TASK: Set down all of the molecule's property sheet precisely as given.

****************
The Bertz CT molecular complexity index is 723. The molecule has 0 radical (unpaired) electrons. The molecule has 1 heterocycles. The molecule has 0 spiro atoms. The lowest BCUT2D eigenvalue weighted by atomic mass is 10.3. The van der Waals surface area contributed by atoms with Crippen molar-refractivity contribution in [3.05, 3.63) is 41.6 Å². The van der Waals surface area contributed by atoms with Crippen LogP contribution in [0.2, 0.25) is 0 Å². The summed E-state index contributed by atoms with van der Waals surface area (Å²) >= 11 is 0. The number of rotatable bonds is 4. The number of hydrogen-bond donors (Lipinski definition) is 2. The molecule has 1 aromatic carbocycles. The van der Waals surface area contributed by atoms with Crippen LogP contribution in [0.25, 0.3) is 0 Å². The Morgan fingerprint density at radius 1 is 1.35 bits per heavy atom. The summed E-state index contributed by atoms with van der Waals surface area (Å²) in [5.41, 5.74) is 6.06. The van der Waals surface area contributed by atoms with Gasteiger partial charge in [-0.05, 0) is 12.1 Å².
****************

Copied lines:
The Bertz CT molecular complexity index is 723. The molecule has 0 radical (unpaired) electrons. The molecule has 1 heterocycles. The molecule has 0 spiro atoms. The lowest BCUT2D eigenvalue weighted by atomic mass is 10.3. The van der Waals surface area contributed by atoms with Crippen molar-refractivity contribution in [3.05, 3.63) is 41.6 Å². The van der Waals surface area contributed by atoms with Crippen LogP contribution in [0.2, 0.25) is 0 Å². The summed E-state index contributed by atoms with van der Waals surface area (Å²) >= 11 is 0. The number of rotatable bonds is 4. The number of hydrogen-bond donors (Lipinski definition) is 2. The molecule has 1 aromatic carbocycles. The van der Waals surface area contributed by atoms with Crippen LogP contribution in [0.25, 0.3) is 0 Å². The Morgan fingerprint density at radius 1 is 1.35 bits per heavy atom. The summed E-state index contributed by atoms with van der Waals surface area (Å²) in [5.41, 5.74) is 6.06. The van der Waals surface area contributed by atoms with Gasteiger partial charge in [-0.05, 0) is 12.1 Å².